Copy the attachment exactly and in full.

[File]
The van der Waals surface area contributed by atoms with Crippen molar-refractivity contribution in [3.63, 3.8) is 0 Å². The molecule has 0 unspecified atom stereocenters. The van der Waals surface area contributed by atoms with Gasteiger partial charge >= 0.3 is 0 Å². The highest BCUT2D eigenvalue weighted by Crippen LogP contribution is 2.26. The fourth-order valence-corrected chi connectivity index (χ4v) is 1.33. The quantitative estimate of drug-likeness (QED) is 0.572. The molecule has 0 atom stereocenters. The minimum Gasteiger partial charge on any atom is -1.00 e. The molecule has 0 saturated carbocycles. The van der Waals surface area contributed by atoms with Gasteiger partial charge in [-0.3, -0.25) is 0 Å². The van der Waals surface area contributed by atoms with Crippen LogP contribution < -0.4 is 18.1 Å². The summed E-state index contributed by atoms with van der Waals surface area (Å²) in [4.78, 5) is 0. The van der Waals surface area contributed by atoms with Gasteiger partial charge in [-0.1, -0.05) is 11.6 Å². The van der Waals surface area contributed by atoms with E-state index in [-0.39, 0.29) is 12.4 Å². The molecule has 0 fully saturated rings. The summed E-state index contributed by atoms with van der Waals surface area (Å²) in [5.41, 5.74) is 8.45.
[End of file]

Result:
The van der Waals surface area contributed by atoms with Crippen molar-refractivity contribution in [3.63, 3.8) is 0 Å². The molecule has 0 unspecified atom stereocenters. The van der Waals surface area contributed by atoms with Gasteiger partial charge >= 0.3 is 0 Å². The highest BCUT2D eigenvalue weighted by Crippen LogP contribution is 2.26. The fourth-order valence-corrected chi connectivity index (χ4v) is 1.33. The quantitative estimate of drug-likeness (QED) is 0.572. The molecule has 0 atom stereocenters. The minimum Gasteiger partial charge on any atom is -1.00 e. The molecule has 0 saturated carbocycles. The van der Waals surface area contributed by atoms with Gasteiger partial charge in [-0.3, -0.25) is 0 Å². The van der Waals surface area contributed by atoms with Crippen LogP contribution < -0.4 is 18.1 Å². The summed E-state index contributed by atoms with van der Waals surface area (Å²) in [4.78, 5) is 0. The van der Waals surface area contributed by atoms with Gasteiger partial charge in [-0.1, -0.05) is 11.6 Å². The van der Waals surface area contributed by atoms with E-state index in [-0.39, 0.29) is 12.4 Å². The molecule has 0 fully saturated rings. The summed E-state index contributed by atoms with van der Waals surface area (Å²) in [5.41, 5.74) is 8.45.